Whether you're a cheese lover or a novice in the world of cheeses, Jarlsberg offers a delightful experience with its mild, nutty flavour and smooth texture. Its versatility and distinctive character have made it a beloved choice among cheese connoisseurs and food enthusiasts worldwide.

The History Of Jarlsberg

Jarlsberg cheese is a famous Norwegian cheese that has gained international recognition for its distinct flavour and characteristics. The history of Jarlsberg cheese begins in the mid-20th century.

In the 1950s, a team of Norwegian dairy researchers and scientists at the Agricultural University of Norway in Ås set out to develop a new cheese variety. Their goal was to create a cheese that could rival the Swiss Emmental cheese in terms of taste and texture.

The team, led by Professor Ole Martin Ystgaard, experimented with various cheese recipes and production techniques. They combined traditional Norwegian cheesemaking methods with the knowledge gained from Swiss cheesemaking, particularly Emmental and Gruyère cheeses.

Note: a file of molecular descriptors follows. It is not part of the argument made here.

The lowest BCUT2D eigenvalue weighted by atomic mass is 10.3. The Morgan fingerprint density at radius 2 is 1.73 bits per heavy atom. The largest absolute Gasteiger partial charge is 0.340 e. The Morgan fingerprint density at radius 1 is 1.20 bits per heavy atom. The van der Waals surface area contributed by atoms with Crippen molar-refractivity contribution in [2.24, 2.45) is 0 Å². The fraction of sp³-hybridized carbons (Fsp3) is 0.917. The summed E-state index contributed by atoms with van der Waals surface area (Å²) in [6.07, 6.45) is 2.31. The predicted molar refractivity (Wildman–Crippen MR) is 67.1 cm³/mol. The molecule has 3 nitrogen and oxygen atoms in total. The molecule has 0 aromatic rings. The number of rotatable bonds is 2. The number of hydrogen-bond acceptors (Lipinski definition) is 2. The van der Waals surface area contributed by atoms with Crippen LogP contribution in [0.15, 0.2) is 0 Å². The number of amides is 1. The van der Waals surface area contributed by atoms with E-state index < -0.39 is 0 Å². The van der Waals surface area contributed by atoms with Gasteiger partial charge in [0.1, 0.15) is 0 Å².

Through careful selection of specific cultures, bacteria, and ageing techniques, they developed a new cheese that had a mild, nutty flavour with a characteristic sweet and slightly caramelized taste. This cheese also had the desirable large holes or "eyes" associated with Swiss cheeses.

The cheese was named "Jarlsberg" after the location of the research institute, which was situated in the village of Jarlsberg, near Tønsberg in Vestfold County, Norway. Jarlsberg cheese quickly gained popularity not only in Norway but also internationally, particularly in the United States.

How Is Jarlsberg Cheese Made?